#### 2.4. Prediction of Dialyzer Adequacy

#### 2.5. Design Selection

## 3. Results and Discussion

#### 3.1. Validation of Models

**Figure 3.**A comparison between the analytical model and a simple finite element model incorporating ideal geometry (schematic inset). Though the analytical model is one-dimensional and the finite element model is three-dimensional, they are in near-exact agreement regardless of blood channel height. These data for a solute of hydrodynamic radius 1.5 nanometers and a blood flow rate of 10 millimeters per minute.

**Figure 4.**Comparison between the analytical model, the complex geometry finite element model, and experimental results. Experiments were performed with n = 3 or 4, and error bars represent standard error of the mean. Experiments varying blood channel height used solute with diffusion coefficient $1.6\times {10}^{-6}$ and experiments varying diffusion coefficient used blood channel height of 0.3 mm. Residence time of blood channel fluid near the membrane was 10 s in all cases. The finite element model was highly predictive of experimental results, while the analytical model captured trends but systematically over-predicted clearance.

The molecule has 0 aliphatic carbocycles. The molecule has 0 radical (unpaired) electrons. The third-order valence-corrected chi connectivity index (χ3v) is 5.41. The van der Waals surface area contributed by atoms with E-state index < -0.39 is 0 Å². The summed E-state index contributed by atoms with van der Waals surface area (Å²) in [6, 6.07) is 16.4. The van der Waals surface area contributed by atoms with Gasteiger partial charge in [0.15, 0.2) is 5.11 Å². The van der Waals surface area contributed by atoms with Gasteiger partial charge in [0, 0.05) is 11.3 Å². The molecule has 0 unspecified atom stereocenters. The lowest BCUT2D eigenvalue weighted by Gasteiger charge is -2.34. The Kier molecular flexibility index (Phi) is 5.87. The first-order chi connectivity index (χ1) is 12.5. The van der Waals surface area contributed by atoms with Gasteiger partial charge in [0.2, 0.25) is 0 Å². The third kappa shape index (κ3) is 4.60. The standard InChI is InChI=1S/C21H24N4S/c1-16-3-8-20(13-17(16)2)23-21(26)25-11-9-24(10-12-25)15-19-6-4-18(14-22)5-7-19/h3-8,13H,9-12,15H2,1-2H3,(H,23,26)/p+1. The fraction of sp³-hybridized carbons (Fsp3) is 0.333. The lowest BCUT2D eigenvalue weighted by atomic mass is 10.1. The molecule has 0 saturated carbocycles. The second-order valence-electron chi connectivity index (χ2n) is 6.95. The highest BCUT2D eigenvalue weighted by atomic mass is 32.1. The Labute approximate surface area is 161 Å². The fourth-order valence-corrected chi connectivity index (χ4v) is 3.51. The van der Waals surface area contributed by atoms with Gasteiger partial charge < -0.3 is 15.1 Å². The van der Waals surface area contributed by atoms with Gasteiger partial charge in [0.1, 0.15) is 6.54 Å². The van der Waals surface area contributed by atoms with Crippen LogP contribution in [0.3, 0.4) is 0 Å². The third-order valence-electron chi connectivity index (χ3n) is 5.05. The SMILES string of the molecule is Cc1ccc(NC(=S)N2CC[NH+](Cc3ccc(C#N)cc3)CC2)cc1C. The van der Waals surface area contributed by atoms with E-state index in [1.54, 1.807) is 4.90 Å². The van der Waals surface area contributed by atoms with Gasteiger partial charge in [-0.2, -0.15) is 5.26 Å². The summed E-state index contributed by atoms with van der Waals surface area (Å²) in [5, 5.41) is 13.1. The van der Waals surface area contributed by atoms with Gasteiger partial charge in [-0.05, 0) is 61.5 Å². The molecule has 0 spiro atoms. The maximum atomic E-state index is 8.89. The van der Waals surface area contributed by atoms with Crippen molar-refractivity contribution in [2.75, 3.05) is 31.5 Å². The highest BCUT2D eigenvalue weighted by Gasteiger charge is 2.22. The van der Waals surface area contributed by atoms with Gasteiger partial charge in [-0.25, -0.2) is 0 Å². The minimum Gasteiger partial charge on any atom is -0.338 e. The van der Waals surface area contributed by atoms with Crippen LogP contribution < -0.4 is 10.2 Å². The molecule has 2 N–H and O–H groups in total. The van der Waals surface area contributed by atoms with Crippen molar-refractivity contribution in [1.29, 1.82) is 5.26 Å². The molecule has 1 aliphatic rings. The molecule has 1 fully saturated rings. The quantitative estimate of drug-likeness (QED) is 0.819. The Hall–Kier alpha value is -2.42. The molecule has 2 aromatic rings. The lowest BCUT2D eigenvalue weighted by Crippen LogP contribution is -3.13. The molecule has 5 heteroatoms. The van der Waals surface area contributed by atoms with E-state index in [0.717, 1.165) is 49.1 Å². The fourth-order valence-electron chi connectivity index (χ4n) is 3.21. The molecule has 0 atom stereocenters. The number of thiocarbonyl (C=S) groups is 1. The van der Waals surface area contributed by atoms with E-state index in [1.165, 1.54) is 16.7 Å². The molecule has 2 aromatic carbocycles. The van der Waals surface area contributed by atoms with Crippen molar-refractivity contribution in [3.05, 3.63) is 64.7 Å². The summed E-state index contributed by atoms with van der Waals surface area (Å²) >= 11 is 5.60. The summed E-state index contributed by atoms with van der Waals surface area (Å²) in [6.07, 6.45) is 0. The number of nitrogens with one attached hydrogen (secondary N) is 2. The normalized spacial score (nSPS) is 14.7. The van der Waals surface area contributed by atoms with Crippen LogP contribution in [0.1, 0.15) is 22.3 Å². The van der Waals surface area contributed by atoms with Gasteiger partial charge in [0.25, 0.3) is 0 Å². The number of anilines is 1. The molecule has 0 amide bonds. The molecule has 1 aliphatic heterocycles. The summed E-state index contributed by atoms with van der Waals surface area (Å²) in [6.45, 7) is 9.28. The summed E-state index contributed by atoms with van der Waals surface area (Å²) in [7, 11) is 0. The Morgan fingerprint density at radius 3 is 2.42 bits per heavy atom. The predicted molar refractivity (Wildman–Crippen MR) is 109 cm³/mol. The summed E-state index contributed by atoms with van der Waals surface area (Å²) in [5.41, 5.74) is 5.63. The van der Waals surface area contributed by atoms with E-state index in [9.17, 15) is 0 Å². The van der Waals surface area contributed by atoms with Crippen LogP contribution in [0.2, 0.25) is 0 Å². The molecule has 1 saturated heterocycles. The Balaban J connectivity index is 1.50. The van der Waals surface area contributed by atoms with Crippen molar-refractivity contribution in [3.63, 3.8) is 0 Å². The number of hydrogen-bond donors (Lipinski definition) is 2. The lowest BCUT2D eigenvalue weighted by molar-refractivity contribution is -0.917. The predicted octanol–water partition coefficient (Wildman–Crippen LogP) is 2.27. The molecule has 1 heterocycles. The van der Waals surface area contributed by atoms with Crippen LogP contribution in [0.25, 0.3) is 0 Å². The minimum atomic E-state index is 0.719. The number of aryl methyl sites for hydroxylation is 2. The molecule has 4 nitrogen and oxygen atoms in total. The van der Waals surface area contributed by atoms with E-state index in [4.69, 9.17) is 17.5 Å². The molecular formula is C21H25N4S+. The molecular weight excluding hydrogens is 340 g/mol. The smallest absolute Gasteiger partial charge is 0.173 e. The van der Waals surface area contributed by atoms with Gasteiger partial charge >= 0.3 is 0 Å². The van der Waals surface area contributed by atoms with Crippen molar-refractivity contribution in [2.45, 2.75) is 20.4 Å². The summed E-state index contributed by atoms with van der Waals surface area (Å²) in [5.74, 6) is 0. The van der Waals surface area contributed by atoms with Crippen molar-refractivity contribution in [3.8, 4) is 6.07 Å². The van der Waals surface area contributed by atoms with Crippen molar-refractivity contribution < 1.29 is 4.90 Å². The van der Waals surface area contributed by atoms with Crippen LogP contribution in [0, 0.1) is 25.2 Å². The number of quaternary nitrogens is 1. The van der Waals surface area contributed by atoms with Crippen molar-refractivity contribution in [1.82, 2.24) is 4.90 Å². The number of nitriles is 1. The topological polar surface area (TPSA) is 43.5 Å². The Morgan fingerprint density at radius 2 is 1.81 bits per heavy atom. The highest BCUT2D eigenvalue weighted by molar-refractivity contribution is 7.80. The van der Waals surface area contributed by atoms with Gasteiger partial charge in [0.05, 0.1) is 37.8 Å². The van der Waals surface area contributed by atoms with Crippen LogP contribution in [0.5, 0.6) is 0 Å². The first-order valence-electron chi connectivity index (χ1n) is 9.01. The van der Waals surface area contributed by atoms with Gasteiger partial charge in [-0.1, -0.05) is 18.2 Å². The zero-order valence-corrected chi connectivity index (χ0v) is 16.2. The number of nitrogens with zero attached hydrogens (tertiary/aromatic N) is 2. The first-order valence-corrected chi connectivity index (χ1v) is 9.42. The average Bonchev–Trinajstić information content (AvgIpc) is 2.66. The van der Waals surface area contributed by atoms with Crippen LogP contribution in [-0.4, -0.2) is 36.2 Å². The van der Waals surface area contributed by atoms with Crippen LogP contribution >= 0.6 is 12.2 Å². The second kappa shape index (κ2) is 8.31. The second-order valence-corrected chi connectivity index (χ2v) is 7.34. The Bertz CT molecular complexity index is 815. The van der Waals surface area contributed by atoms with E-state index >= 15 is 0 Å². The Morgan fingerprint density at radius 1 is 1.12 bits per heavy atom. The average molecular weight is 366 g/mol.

#### 3.2. Proof-of-Principle Design

**Table 1.**Generation rates $\dot{G}$, physiological concentrations, target clearance rates, and predicted steady-state concentrations during continuous nanomembrane dialysis for selected uremic toxins as well as albumin. "Physiological concentrations" refer to reference concentrations expected of patients in good health. Values may vary from patient-to-patient and serve here only as approximations of averages for a mean body weight of 70 kg. An example target clearance calculation is supplied in Equation (15). Steady-state concentrations are predicted using Equation (7) for $\beta <0.2$ (see Equation (9)) and (11) otherwise.